Simone Young conducts Schmidt’s ‘Das Buch mit sieben Siegeln’

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COMPOSERS: Franz Schmidt
ALBUM TITLE: Franz Schmidt
WORKS: Das Buch mit seiben Siegeln
PERFORMER: Inga Kalna (soprano), Bettina Ranch (mezzo), Klaus Florian Vogt, Dovlet Nurgeldiyev (tenor); Volker Krafft (organ), Georg Zeppenfeld (bass); NDR Chor; Staatschor Latvija; Hamburg Philharmonic/Simone Young


What a bold and enterprising move on the part of Simone Young to present Franz Schmidt’s great if somewhat neglected oratorio Das Buch mit sieben Siegeln (The Book with Seven Seals) for her final concert as music director at the Hamburg State Opera in June 2015. First heard in Vienna in 1938 only three months after the Nazis occupied Austria, it’s undoubtedly a work with some potentially uncomfortable historical baggage, particularly given its dramatic trajectory. It proceeds through a sequence of apocalyptic visions of the abyss, yet culminates in a powerfully affecting Hallelujah chorus promising a new world order of heavenly and eternal radiance. Whichever way one wants to interpret the subtext behind such a work, there’s little doubt of its musical mastery which combines the harmonic sophistication of the  Austro-German late-Romantic style with many passages of contrapuntal virtuosity that allude to Bach’s Passions.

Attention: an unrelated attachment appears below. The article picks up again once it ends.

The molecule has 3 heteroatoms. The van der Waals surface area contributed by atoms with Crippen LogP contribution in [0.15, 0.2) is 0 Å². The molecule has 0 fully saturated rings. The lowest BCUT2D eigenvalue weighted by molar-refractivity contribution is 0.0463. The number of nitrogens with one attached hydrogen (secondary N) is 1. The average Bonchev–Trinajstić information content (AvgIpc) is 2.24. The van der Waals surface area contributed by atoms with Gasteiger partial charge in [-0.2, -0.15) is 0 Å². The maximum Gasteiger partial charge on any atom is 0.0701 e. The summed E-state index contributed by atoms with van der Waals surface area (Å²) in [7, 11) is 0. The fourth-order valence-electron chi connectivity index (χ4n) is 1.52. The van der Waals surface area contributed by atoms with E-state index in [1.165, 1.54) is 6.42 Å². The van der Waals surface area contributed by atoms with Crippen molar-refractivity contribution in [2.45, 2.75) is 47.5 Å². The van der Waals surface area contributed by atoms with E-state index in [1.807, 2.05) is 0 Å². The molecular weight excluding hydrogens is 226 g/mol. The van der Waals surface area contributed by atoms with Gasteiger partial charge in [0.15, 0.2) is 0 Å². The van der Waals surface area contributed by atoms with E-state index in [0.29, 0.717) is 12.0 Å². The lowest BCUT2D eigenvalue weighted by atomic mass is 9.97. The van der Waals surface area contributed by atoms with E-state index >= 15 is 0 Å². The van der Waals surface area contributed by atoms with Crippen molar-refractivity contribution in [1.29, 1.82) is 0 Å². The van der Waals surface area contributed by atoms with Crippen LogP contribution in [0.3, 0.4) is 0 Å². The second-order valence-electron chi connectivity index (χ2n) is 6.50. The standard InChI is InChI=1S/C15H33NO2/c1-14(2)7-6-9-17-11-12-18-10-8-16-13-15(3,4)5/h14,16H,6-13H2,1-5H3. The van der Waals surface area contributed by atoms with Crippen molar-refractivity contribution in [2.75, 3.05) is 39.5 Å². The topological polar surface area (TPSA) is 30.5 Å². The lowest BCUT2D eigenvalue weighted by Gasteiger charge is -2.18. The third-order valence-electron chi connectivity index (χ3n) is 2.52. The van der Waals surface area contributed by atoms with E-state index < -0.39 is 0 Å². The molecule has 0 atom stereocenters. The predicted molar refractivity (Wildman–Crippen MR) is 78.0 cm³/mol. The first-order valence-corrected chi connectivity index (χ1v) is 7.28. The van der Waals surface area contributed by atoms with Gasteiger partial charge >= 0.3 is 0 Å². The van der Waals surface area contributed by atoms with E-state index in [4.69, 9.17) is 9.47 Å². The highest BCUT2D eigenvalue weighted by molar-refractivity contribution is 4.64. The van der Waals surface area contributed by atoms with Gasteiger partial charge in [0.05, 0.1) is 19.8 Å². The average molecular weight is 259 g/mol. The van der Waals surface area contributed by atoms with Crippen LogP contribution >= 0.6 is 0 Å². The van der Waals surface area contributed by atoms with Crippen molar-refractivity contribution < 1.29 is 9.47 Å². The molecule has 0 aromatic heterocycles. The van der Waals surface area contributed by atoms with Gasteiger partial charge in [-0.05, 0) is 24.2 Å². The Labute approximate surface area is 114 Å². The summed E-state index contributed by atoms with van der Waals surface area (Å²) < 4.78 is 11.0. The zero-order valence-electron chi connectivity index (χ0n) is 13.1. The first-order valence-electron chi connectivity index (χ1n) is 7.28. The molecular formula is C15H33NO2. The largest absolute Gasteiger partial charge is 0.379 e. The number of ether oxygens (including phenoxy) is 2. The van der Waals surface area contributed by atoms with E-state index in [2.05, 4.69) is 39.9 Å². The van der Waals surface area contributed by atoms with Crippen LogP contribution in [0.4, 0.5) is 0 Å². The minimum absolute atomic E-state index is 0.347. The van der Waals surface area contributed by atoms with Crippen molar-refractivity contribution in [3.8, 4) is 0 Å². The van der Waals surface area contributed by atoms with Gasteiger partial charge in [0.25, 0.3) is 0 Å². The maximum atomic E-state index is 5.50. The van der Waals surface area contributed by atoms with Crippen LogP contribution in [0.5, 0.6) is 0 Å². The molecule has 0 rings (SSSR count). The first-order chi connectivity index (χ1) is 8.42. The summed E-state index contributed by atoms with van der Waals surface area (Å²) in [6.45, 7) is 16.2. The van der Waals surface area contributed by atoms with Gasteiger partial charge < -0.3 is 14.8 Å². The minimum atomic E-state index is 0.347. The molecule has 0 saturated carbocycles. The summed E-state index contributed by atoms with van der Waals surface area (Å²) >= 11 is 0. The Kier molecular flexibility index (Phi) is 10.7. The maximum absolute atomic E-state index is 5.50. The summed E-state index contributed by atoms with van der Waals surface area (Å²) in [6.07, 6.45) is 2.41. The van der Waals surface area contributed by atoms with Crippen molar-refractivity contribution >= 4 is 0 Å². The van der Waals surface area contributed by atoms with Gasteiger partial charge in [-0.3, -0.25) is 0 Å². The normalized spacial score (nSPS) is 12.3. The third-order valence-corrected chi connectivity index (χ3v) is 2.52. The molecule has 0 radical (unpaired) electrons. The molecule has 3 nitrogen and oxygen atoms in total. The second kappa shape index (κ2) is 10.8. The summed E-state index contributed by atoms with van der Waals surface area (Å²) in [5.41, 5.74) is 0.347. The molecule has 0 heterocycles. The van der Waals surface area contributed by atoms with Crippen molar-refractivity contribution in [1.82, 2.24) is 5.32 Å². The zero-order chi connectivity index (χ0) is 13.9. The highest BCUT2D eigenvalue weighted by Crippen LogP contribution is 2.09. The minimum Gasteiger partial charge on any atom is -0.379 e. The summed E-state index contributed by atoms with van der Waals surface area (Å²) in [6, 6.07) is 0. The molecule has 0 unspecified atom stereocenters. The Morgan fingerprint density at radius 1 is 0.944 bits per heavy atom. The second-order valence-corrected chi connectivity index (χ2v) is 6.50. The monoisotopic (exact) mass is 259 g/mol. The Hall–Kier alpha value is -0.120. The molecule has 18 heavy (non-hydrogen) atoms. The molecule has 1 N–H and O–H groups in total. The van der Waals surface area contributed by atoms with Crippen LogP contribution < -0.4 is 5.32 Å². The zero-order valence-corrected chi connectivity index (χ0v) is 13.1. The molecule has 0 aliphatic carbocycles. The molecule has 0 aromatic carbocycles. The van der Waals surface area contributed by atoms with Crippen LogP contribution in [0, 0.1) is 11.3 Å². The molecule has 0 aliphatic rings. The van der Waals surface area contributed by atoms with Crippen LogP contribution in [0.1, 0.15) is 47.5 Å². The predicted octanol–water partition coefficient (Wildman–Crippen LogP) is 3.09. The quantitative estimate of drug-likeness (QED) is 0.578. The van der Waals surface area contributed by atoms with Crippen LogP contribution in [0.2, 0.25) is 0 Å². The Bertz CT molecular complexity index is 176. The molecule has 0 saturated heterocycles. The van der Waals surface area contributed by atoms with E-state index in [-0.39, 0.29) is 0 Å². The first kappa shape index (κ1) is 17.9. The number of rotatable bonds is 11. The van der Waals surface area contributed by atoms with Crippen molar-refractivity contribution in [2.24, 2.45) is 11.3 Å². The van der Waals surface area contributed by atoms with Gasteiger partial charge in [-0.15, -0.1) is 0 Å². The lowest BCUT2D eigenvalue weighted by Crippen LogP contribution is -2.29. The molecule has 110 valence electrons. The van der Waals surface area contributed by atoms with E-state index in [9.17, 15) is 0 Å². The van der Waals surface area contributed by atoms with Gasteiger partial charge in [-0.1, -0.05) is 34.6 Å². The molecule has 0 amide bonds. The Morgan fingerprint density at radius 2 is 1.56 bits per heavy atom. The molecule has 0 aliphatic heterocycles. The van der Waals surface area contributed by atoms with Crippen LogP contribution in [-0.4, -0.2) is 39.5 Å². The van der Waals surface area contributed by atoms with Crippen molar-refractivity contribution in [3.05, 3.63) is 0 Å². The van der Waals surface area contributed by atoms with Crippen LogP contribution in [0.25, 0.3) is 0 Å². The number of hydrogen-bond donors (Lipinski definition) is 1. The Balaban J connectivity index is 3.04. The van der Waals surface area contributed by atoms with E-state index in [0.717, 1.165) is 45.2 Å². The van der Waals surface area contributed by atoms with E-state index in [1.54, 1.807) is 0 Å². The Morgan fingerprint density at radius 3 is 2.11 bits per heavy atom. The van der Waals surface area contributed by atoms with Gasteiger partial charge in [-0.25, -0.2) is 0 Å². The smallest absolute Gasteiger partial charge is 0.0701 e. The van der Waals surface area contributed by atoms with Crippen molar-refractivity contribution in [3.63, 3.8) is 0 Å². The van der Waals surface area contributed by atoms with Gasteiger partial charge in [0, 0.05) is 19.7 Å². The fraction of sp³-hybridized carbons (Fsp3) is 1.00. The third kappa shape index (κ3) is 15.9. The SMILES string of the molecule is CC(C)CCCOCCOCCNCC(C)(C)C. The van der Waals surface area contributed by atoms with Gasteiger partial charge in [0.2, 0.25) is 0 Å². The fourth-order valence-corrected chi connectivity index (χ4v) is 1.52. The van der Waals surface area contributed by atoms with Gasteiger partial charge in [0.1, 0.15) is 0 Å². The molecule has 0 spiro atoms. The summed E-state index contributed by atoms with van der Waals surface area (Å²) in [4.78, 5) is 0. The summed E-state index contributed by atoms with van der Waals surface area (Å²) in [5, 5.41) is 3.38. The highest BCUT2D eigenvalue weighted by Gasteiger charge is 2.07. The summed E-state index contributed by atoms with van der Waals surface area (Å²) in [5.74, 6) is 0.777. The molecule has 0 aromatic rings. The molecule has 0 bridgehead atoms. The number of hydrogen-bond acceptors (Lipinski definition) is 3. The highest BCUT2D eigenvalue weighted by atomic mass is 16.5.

Throughout this live performance, Young marshals the huge forces at her disposal with impressive authority and commitment, and the Hamburg Philharmonic responds with some distinguished playing, especially from the wind and brass. Young is particularly inspired in the nightmarish sections of the First Part where chorus and orchestra are at their most incisive.

Tenor soloist Klaus Florian Vogt presents a lyrical rather than heroic portrayal of Johannes, but there are a few intonation problems here and there, and the solo voices in general are placed a little too far forward in relation to the orchestra. It’s a pity, too, that with a such a relatively unfamiliar work, Oehms did not follow the rival version under Kristjan Järvi on Chandos in providing an English translation of the text for those lacking a working understanding of the original German.


Erik Levi